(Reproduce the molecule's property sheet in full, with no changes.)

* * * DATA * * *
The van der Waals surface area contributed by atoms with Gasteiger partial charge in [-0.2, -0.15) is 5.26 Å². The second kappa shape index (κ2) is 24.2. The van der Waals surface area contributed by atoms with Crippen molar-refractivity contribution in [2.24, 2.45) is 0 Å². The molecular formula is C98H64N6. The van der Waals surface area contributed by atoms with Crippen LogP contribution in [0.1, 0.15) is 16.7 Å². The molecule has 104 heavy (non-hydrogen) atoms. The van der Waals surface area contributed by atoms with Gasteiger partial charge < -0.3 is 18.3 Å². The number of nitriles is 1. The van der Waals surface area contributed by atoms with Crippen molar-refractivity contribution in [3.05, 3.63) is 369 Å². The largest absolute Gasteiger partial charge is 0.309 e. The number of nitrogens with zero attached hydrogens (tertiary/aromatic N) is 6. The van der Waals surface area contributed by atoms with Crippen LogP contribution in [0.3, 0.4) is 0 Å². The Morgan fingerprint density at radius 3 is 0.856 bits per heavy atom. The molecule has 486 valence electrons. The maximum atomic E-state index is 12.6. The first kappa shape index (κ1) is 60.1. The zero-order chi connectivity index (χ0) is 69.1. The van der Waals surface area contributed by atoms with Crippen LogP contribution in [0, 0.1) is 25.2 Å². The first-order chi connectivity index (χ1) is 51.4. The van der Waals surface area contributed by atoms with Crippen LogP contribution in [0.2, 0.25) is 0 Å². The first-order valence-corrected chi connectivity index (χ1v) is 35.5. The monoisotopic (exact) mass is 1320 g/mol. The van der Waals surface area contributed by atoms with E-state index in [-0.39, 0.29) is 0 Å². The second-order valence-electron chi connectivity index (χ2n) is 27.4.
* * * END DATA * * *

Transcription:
The van der Waals surface area contributed by atoms with Gasteiger partial charge in [-0.2, -0.15) is 5.26 Å². The second kappa shape index (κ2) is 24.2. The van der Waals surface area contributed by atoms with Crippen molar-refractivity contribution in [2.24, 2.45) is 0 Å². The molecular formula is C98H64N6. The van der Waals surface area contributed by atoms with Crippen LogP contribution in [0.1, 0.15) is 16.7 Å². The molecule has 104 heavy (non-hydrogen) atoms. The van der Waals surface area contributed by atoms with Gasteiger partial charge < -0.3 is 18.3 Å². The number of nitriles is 1. The van der Waals surface area contributed by atoms with Crippen molar-refractivity contribution in [3.05, 3.63) is 369 Å². The largest absolute Gasteiger partial charge is 0.309 e. The number of nitrogens with zero attached hydrogens (tertiary/aromatic N) is 6. The van der Waals surface area contributed by atoms with Crippen LogP contribution in [0.3, 0.4) is 0 Å². The Morgan fingerprint density at radius 3 is 0.856 bits per heavy atom. The molecule has 486 valence electrons. The maximum atomic E-state index is 12.6. The first kappa shape index (κ1) is 60.1. The zero-order chi connectivity index (χ0) is 69.1. The van der Waals surface area contributed by atoms with Crippen LogP contribution in [0, 0.1) is 25.2 Å². The first-order chi connectivity index (χ1) is 51.4. The van der Waals surface area contributed by atoms with Crippen LogP contribution in [0.2, 0.25) is 0 Å². The first-order valence-corrected chi connectivity index (χ1v) is 35.5. The monoisotopic (exact) mass is 1320 g/mol. The van der Waals surface area contributed by atoms with E-state index in [-0.39, 0.29) is 0 Å². The second-order valence-electron chi connectivity index (χ2n) is 27.4.